Up to that point, he believed his getting the gig came as a result of him tweeting about the EP after downloading it on Bandcamp. He recalls that 20 minutes after doing so, he received an email offering him the commission. However, the truth is even more remarkable.
In the lead-up to the VMAs he found out from Hozier’s people that he was one of the first in the world to buy the free or name-your-price download. “I think I was on their list to make a music video, amongst other people in Ireland, and they were trying to decide. And then the EP came out online and I bought it for a fiver. So they were like, that’s good karma; let him do the video.”
Canty left the VMAs empty-handed (“I was told that if Hozier was there I have a really good chance,” he says pointedly), but he got to return to his favourite city and this time, working with the international beer giant, the stakes were higher.
“As a director you’re picking the look of it; how you want to shoot it; all the shots; what costume he’s going to wear; why he’s going to wear this. ”
Though they only had him for six hours each day, working with The Notorious was a dream. “He was just brilliant on camera and he took directions so easy,” says Canty. “Conor doesn’t like early mornings, so he might arrive late. But then you make up the time because he’s so good and so quick.”
Through music videos, Canty learned how to work to a brief and he’s looking forward to seeing how the shortlisted filmmakers in the First Cut! competition respond to the tailored briefs set for them.
“Each of the filmmakers are so different from each other and their tastes are so different that I was able to curate them with totally different tracks. I’m super excited for what they’re going to come back with.”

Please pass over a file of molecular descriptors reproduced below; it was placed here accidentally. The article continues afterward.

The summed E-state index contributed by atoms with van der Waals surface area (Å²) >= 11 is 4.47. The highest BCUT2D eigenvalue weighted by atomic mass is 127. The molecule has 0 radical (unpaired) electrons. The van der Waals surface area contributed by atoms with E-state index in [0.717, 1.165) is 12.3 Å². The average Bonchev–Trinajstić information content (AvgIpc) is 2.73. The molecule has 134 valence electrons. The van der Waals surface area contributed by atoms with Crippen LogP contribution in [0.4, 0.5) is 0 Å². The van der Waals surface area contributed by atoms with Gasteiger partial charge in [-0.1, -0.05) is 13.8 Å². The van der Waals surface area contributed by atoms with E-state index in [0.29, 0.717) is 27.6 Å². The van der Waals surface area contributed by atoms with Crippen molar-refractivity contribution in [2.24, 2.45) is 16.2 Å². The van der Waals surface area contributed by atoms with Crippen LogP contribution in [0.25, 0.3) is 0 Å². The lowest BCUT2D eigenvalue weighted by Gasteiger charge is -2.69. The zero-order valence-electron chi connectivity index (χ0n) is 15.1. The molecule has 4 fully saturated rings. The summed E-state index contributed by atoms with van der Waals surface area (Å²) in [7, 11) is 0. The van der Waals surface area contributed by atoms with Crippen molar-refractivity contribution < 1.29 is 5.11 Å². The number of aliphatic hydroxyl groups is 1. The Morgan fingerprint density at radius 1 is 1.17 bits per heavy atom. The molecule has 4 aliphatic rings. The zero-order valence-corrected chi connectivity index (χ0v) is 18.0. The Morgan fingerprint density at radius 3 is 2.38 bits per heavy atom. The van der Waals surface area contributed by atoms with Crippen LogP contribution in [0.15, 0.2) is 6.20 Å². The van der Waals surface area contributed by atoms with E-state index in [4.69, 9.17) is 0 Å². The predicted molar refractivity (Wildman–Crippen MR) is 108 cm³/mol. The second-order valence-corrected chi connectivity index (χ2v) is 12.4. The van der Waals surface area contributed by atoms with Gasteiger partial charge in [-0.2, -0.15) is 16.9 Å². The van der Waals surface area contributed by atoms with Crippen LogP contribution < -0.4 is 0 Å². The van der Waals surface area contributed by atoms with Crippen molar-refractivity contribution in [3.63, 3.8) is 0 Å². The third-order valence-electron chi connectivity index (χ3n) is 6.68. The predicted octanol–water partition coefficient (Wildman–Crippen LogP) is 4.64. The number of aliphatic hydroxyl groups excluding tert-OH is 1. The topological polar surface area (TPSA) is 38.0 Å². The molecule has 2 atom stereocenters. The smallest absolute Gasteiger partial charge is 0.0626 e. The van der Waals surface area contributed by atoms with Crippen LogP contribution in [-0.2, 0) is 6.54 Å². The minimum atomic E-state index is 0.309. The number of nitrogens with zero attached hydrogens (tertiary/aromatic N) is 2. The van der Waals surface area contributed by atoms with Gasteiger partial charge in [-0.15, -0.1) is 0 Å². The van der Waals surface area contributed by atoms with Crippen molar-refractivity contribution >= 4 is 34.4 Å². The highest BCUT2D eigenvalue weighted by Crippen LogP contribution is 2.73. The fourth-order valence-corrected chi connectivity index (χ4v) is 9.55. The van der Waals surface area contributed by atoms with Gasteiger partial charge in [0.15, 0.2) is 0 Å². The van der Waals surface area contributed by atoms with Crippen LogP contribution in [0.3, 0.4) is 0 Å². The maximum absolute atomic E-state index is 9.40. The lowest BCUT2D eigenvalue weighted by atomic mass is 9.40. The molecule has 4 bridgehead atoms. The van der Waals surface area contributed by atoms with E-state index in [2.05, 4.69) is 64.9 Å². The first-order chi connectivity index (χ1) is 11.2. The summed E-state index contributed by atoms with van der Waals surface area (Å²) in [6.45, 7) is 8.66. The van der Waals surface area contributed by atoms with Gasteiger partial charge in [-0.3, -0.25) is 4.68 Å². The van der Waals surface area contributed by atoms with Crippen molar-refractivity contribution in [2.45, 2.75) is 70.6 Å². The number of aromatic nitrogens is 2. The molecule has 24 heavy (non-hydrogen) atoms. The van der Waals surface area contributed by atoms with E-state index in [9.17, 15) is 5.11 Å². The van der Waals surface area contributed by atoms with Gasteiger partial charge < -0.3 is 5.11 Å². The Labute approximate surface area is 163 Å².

BRENDAN’S TOP SIX DIRECTING TIPS
This is an obvious one but the most important. The more films you make the better you will become.
Study your favourite films and music videos. Break them down shot by shot and question what made them great. Try and apply what you learned to your own films.
Don’t be afraid to steal ideas and shots from things you like. Once you use them in your own story and in your own context they will become yours. Every great artist does it.
If you meet someone who’s a talented actor, cameraman, sound designer, musician etc. make friends with them. They are creative so most likely they will be like you. These are the people who will form your team at the start and help you make your films. Filmmaking is about teamwork.
Don’t be afraid to approach people you admire, filmmakers, bands, labels, production companies, funding bodies etc. Getting your name out there and meeting people well help you learn and will open doors for you.
6 Be Nice
The last one and probably the most important one. If you’re nice to people and go out of your way to help others then the world will open up for you